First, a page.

STREVELL-PATERSON FINANCE COMPANY v. May

Annotate this Case

422 P.2d 366 (1967)

77 N.M. 331

STREVELL-PATERSON FINANCE COMPANY, Plaintiff-Appellee, v. Gene MAY, d/b/a Doc Holliday's Hock Shops, Defendant-Appellant.

No. 8102.

Supreme Court of New Mexico.

January 3, 1967.

*367 McAtee, Marchiondo & Michael, Albuquerque, for appellant.

Louis J. Vener, Albuquerque, for appellee.

OPINION

E.T. HENSLEY, Jr., Chief Judge, Court of Appeals.

This is an appeal from a judgment in favor of the plaintiff secured party in the amount of $475.00 plus interest against the defendant pawnshop for conversion of a guitar and its amplifier.

The facts disclose that on July 12, 1963, Elverio Chavez executed an instrument, entitled a "chattel mortgage", in favor of the plaintiff describing a Stratocaster fender guitar and a Bandmaster fender amplifier to secure a debt. The plaintiff's address did not appear on the instrument nor did the plaintiff sign it. Otherwise the document was complete. The instrument was filed for record in the Office of the County Clerk of Bernalillo County. On November 8, 1963, Chavez traded in the Stratocaster guitar for a Jazzmaster guitar. A sales agreement was executed covering the transaction and recorded on December 18, 1963. On June 10, 1964, an instrument, also entitled "chattel mortgage", was executed covering the Jazzmaster guitar and the previously mortgaged Bandmaster amplifier. It was not recorded until June 29, 1964. On June 22, 1964, *368 Chavez pawned the guitar and amplifier to the defendant pawnshop. Later Chavez defaulted on his payments to the plaintiff who under the terms of the mortgage became entitled to repossess the guitar and amplifier. The plaintiff obtained possession of the pawn tickets and presented them to the defendant who refused to deliver or return the guitar and amplifier because they had been sold to a third party. The district court found the value of the guitar at the time of conversion to be $200.00 and the value of the amplifier at such time to be $275.00.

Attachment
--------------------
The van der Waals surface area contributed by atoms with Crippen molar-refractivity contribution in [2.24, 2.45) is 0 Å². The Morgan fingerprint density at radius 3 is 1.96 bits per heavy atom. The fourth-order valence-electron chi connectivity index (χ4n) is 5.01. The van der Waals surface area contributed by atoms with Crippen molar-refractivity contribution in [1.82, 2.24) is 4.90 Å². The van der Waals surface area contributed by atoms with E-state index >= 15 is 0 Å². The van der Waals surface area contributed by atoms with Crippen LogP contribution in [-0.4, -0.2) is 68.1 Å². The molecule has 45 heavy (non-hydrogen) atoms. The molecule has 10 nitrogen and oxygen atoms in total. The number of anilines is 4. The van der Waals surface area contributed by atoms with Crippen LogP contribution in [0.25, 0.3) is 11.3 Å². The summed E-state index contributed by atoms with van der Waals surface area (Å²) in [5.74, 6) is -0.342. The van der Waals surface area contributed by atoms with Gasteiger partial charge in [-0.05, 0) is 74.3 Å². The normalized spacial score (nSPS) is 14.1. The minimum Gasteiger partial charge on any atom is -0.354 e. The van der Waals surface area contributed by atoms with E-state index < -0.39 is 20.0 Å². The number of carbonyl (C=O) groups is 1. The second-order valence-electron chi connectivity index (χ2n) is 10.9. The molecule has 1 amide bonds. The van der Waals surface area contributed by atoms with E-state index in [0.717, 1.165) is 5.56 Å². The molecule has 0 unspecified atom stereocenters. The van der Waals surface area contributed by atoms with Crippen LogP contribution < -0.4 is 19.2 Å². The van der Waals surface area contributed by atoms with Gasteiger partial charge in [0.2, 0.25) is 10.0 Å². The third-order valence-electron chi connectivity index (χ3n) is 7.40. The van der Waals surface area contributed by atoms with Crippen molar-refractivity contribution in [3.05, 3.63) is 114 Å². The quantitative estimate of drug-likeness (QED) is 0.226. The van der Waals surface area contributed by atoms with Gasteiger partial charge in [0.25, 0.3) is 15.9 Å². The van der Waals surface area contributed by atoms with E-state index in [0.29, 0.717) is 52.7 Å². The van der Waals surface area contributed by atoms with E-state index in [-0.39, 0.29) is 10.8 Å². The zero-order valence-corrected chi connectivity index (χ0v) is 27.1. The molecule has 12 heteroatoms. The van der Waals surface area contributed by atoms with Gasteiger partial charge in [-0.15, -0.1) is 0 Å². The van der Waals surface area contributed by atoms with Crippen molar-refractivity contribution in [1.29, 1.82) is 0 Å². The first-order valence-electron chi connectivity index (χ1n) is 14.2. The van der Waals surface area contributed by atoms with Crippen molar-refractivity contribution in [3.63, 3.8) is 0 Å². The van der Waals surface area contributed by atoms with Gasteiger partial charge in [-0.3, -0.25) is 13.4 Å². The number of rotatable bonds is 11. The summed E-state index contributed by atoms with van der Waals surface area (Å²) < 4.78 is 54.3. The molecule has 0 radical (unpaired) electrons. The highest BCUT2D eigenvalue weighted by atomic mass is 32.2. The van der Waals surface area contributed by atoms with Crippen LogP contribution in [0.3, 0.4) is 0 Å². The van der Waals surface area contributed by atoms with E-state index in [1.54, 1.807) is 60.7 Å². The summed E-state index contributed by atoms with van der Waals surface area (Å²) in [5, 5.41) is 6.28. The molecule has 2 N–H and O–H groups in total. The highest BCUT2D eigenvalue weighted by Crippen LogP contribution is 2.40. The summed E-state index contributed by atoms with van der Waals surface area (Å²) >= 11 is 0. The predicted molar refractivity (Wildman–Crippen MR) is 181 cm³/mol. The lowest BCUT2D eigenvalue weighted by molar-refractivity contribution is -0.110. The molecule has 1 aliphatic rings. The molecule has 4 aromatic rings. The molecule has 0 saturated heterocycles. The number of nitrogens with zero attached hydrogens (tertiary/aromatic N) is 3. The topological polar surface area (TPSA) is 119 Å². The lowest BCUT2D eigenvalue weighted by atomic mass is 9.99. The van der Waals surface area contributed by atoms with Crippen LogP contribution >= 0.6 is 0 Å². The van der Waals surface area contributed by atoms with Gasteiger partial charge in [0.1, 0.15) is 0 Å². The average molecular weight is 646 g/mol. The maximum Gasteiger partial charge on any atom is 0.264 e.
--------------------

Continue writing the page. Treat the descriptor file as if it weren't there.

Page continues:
The defendant contends that the court erred in concluding the plaintiff was entitled to maintain conversion against the defendant because the plaintiff did not comply with § 50A-9-402(1), N.M.S.A. 1953. If the plaintiff had a valid security interest, properly perfected before the pledge to the defendant pawnshop, it had a right to possession of the guitar and amplifier upon Chavez' default and may maintain an action of conversion against the pawnshop for refusing to return or deliver such goods. Defendant does not question the validity of the plaintiff's security interest. Defendant's argument is that the security agreement was improperly perfected and is consequently unenforceable against third persons. If so, plaintiff's action for conversion must be dismissed.